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Autophagy. 2019 Jul;15(7):1258-1279. doi: 10.1080/15548627.2019.1580105. Epub 2019 Feb 20.

The HGF-MET axis coordinates liver cancer metabolism and autophagy for chemotherapeutic resistance.

Huang X1,2,3, Gan G2, Wang X3, Xu T2,3, Xie W2,3.

Author information

1
a The Key Laboratory of Precision Diagnosis and Treatment for Hepatobiliary and Pancreatic Tumor of Zhejiang Province , First Affiliated Hospital, School of Medicine, Zhejiang University , Hangzhou , Zhejiang , China.
2
b The Key Laboratory of Developmental Genes and Human Disease , Institute of Life Sciences, Southeast University , Nanjing , Jiangsu , China.
3
c The Therapeutic Antibody Research Center of SEU-Alphamab , Southeast University , Nanjing , China.

Abstract

Notwithstanding the numerous drugs available for liver cancer, emerging evidence suggests that chemotherapeutic resistance is a significant issue. HGF and its receptor MET play critical roles in liver carcinogenesis and metastasis, mainly dependent on the activity of receptor tyrosine kinase. However, for unknown reasons, all HGF-MET kinase activity-targeted drugs have failed or have been suspended in clinical trials thus far. Macroautophagy/autophagy is a protective 'self-eating' process for resisting metabolic stress by recycling obsolete components, whereas the impact of autophagy-mediated reprogrammed metabolism on therapeutic resistance is largely unclear, especially in liver cancer. In the present study, we first observed that HGF stimulus facilitated the Warburg effect and glutaminolysis to promote biogenesis in multiple liver cancer cells. We then identified the pyruvate dehydrogenase complex (PDHC) and GLS/GLS1 as crucial substrates of HGF-activated MET kinase; MET-mediated phosphorylation inhibits PDHC activity but activates GLS to promote cancer cell metabolism and biogenesis. We further found that the key residues of kinase activity in MET (Y1234/1235) also constitute a conserved LC3-interacting region motif (Y1234-Y1235-x-V1237). Therefore, on inhibiting HGF-mediated MET kinase activation, Y1234/1235-dephosphorylated MET induced autophagy to maintain biogenesis for cancer cell survival. Moreover, we verified that Y1234/1235-dephosphorylated MET correlated with autophagy in clinical liver cancer. Finally, a combination of MET inhibitor and autophagy suppressor significantly improved the therapeutic efficiency of liver cancer in vitro and in mice. Together, our findings reveal an HGF-MET axis-coordinated functional interaction between tyrosine kinase signaling and autophagy, and establish a MET-autophagy double-targeted strategy to overcome chemotherapeutic resistance in liver cancer. Abbreviations: ALDO: aldolase, fructose-bisphosphate; CQ: chloroquine; DLAT/PDCE2: dihydrolipoamide S-acetyltransferase; EMT: epithelial-mesenchymal transition; ENO: enolase; GAPDH: glyceraldehyde-3-phosphate dehydrogenase; GLS/GLS1: glutaminase; GLUL/GS: glutamine-ammonia ligase; GPI/PGI: glucose-6-phosphate isomerase; HCC: hepatocellular carcinoma; HGF: hepatocyte growth factor; HK: hexokinase; LDH: lactate dehydrogenase; LIHC: liver hepatocellular carcinoma; LIR: LC3-interacting region; PDH: pyruvate dehydrogenase; PDHA1: pyruvate dehydrogenase E1 alpha 1 subunit; PDHX: pyruvate dehydrogenase complex component X; PFK: phosphofructokinase; PK: pyruvate kinase; RTK: receptor tyrosine kinase; TCGA: The Cancer Genome Atlas.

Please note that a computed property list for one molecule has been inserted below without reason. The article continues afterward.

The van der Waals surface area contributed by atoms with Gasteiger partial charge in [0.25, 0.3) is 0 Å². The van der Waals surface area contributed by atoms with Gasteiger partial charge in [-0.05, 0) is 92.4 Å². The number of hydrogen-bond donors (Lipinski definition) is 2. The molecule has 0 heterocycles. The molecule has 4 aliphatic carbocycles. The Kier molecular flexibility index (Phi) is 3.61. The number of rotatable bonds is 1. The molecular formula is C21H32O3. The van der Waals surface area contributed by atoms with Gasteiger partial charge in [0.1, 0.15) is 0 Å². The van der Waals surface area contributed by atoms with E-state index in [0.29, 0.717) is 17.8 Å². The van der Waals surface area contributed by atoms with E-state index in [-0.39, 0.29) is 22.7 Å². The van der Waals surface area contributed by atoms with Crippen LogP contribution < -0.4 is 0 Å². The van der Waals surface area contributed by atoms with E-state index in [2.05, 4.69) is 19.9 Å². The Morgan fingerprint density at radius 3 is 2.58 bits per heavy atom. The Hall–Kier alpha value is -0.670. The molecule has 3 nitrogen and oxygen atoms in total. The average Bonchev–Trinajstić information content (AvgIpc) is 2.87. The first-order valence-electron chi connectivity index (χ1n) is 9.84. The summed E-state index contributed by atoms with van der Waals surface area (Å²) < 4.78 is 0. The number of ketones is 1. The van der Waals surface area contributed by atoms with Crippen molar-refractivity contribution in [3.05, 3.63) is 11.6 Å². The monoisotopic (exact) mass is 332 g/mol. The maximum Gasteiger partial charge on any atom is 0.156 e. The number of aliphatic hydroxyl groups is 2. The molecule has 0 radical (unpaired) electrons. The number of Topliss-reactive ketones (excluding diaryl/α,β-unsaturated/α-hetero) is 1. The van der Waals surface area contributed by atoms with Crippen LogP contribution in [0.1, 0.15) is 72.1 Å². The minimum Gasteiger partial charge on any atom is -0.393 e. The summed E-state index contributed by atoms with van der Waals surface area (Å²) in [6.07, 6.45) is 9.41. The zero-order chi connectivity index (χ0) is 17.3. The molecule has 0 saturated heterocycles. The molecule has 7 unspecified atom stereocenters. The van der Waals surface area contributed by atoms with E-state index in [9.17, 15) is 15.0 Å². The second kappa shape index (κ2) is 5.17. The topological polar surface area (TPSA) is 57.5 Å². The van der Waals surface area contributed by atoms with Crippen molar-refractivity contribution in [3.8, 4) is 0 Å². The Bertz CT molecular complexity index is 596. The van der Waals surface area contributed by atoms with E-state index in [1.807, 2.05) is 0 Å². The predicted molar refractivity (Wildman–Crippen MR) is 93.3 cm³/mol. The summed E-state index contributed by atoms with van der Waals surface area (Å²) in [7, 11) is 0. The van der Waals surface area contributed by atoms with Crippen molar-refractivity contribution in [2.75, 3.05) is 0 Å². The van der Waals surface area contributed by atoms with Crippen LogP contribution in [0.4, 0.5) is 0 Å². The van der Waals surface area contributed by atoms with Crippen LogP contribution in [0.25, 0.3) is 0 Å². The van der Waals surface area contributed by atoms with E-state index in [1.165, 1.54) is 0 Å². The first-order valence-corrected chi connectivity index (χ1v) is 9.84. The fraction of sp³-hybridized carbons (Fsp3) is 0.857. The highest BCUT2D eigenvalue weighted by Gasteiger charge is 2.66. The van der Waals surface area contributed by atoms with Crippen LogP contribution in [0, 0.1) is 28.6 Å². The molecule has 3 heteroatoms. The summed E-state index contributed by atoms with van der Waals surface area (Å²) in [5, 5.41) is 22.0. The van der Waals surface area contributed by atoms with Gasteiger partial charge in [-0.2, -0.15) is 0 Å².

KEYWORDS:

Biogenesis; Warburg effect; combined treatment; glutaminolysis; targeted therapy

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